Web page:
Friday, August 15, 2008

La cucaracha! La cucaracha!

There are a great many things that newFNP does not want in her ears.  Wall-o-wax and slurpy tongues come to mind, but much, much higher atop that list is anything on God's green earth that has an exoskeleton.

NewFNP had almost made it to three years of practice without having had to retrieve the dreaded cockroach from a child's ear.  Her perfect record was spoiled yesterday.

NewFNP's 14-year old patient came in with the complaint of three days of ear pain.  Generally, when a teenager has an OM, newFNP sees some distress, some fever and some lymph nodes.  This young lady had nothing but distress.  As newFNP manipulated her pinna to get a good look inside, she felt a good deal of distress as well.

At initial glance, newFNP just knew that something was rotten in Denmark.  She had never seen wax look so symmetrical.  "No," she thought to herself.  "Please, no."  She looked around a bit more and saw an unmistakably roachy leg -- a little spindly tibia with its little roachy projections just sitting there, taunting newFNP and begging for removal.

After years and years of evolution, why is it that these most dreaded of pests have not developed the ability to move in reverse?  And, when entering an ear canal, why do they not sense danger and just stop?  And, once in, why do they keep going?  They have both eyes and antennal flagellae!  What the fuck?

At any rate, newFNP was faced with a dastardly combination: traumatized, crying fourteen year old who was in physical pain (to say nothing of the emotional torment one must feel upon learning that your ear is a cockroach garage cum coffin); big roach parked deeply in the ear canal; and tiny freaking ear canal.

NewFNP attempted mechanical extraction but was categorically denied.  She then moved on to irrigation in an attempt to move that M.F.-er to a more reachable place.  At this point, her patient was close to losing it.  

NewFNP made a reach and removed... a thorax.  She looked inside her ear and could easily see tissue-paper thin wings wallpapering her patient's TM.  

OK, cockroach!  You win, you fucker!  You bested newFNP.  NewFNP set up an ENT visit for the afternoon and sent the poor girl on her way, half a cockroach nestled in her tiny ear.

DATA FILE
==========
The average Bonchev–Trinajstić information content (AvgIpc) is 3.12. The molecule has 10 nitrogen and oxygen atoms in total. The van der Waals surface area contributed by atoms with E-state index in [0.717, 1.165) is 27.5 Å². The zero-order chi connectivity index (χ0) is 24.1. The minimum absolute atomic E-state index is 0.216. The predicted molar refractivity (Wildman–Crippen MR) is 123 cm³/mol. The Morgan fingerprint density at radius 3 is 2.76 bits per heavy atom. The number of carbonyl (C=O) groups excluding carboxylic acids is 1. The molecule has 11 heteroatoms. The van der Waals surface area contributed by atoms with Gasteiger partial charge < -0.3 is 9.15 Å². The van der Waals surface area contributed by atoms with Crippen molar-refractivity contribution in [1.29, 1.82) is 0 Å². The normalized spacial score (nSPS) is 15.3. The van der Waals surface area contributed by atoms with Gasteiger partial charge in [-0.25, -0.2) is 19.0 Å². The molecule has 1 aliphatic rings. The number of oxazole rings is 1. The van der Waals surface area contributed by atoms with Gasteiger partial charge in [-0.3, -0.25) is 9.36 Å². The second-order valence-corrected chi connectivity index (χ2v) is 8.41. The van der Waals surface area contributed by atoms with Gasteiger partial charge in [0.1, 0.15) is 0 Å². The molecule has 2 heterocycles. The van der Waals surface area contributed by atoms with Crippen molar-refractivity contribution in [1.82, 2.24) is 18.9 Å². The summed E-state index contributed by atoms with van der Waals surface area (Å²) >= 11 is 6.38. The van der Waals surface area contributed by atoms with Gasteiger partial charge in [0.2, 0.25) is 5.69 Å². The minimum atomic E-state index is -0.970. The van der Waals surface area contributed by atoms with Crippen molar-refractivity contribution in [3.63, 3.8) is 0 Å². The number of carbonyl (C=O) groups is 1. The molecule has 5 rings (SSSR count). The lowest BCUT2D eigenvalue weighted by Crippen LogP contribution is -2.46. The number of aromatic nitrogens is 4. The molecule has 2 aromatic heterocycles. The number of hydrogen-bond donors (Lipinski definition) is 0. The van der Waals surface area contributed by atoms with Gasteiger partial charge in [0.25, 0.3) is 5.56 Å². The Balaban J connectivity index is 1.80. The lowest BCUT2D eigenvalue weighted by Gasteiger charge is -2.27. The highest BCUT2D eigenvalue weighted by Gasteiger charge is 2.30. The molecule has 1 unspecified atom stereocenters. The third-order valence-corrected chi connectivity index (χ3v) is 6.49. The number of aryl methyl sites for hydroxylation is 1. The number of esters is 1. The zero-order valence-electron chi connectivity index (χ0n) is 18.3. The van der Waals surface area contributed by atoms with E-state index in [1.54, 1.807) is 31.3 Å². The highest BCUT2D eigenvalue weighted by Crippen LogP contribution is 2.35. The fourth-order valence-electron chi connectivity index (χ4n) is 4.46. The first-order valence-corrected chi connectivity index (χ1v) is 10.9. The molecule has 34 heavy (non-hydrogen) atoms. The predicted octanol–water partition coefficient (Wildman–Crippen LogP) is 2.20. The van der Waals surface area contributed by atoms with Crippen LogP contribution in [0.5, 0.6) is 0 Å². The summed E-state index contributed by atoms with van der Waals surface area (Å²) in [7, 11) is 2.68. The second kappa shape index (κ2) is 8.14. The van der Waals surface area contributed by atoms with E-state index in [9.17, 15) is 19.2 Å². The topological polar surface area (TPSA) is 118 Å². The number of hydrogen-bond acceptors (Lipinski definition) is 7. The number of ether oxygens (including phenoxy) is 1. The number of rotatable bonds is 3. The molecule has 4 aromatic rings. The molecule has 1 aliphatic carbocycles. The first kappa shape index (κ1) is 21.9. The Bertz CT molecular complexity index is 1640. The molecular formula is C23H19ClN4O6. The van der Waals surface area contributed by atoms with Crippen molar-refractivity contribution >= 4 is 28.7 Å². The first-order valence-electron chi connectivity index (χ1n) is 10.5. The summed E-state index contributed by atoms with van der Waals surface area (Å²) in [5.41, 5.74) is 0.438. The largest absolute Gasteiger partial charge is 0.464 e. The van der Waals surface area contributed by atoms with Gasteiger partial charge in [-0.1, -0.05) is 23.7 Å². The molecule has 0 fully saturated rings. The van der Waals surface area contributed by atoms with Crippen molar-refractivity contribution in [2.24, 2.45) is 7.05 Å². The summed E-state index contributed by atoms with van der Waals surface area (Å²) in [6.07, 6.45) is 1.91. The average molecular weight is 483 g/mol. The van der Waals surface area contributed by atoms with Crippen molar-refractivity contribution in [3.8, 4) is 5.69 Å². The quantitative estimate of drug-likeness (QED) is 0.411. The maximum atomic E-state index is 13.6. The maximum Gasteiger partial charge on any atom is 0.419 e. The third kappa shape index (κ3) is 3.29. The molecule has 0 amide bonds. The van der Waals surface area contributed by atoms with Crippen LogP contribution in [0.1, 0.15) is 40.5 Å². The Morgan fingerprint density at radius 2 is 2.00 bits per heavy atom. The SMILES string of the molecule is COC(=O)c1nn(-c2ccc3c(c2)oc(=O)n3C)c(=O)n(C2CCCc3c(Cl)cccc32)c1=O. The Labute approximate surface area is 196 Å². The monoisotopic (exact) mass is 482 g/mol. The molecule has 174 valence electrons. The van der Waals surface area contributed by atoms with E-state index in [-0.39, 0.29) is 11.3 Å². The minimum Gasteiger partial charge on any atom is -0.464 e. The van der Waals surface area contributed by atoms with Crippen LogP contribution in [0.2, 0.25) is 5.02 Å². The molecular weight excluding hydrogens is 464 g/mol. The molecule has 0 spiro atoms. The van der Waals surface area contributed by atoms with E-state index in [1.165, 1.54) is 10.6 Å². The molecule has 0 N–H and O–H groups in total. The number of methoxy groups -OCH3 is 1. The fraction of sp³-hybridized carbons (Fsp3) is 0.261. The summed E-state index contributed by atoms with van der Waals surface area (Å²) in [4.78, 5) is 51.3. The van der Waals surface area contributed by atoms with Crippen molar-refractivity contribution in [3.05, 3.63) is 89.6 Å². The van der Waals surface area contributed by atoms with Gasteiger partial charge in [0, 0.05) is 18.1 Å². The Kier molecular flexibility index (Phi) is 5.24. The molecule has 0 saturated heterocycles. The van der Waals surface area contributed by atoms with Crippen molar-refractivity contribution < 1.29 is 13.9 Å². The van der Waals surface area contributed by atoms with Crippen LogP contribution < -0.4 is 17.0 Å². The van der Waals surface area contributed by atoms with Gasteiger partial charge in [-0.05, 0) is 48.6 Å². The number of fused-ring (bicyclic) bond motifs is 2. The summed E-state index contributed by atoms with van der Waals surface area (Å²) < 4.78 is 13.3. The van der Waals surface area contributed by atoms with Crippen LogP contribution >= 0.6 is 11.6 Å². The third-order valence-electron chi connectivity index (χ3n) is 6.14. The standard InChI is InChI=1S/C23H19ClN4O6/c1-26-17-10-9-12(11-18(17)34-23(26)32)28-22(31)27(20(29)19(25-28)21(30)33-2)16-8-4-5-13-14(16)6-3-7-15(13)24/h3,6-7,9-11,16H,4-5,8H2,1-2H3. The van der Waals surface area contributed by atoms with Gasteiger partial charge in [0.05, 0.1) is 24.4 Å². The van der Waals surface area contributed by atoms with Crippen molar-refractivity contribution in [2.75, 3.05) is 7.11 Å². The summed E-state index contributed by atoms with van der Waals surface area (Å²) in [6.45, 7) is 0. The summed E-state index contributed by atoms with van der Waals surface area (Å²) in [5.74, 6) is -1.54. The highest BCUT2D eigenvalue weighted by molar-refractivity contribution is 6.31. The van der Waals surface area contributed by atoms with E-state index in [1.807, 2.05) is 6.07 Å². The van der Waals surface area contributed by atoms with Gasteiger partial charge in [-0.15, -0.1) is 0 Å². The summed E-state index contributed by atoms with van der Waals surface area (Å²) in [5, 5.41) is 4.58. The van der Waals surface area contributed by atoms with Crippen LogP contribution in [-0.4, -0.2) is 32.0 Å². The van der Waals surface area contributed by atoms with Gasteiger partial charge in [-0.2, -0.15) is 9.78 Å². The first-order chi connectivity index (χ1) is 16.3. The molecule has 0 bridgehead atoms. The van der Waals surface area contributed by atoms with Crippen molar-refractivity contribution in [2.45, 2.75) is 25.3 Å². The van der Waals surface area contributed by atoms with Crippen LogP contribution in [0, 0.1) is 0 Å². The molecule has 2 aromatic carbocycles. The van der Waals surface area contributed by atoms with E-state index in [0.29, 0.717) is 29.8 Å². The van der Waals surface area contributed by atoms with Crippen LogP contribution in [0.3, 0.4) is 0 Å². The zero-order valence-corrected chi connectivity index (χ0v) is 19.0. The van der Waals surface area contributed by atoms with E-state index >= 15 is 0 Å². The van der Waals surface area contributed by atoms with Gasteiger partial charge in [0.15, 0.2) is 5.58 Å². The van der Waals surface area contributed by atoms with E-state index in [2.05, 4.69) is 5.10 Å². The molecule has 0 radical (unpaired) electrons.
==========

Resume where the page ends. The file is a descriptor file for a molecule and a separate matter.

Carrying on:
Anonymous said...

oh that happened to me too! they are SO hard to get out - they get so crumbly.

Beth said...

I have heard that viscous lidocaine and saline can be mixed, warmed, and then squirted into the ear prior to removal, and that it is helpful. Don't know if there would be damage with a non-visualized perf under the bug though?

Hilary said...

OMG! I don't know how you managed not to dry heave all over your patient!

I found your blog via a comment on and it couldn't have come at a more opportune time.

1. I'm starting pre-req's for nursing school a week from tomorrow

2. Pest control is coming to my house tomorrow to spray the outside perimeter for those little MF-ers you described in your post.

Looking forward to reading more. Come visit if you can --

Anonymous said...

This is so positively gross. I'm not a medical person and this sort of story - along with the fact that I'm not fond of blood, pus & urine - reinforces my career decision.

In addition to getting an ENT referral, I hope your patient (or the adult(s) in your patient's life) gets some roach motels.

Anonymous said...

Last week's "This American Life" touched on this topic.

LilSass said...

I am the 'owner' of aformentiond and several people have sent me this post. I have had cockroach issues this summer in DC AND I am starting a MEPN program next June.

I love reading your stories and will come back frequently. Thanks for inspiring

Laurie Anderson, RNP said...

Don't know if you'll see this but sometimes wall suction works if you have that option. Laurie

Anonymous said...

Oh God no. Anything but that. Wheres the wax or ANYTHING to plug my ears and keep the roaches out.

Thanks for just trumping every horror movie ever made. grumble bitch shudder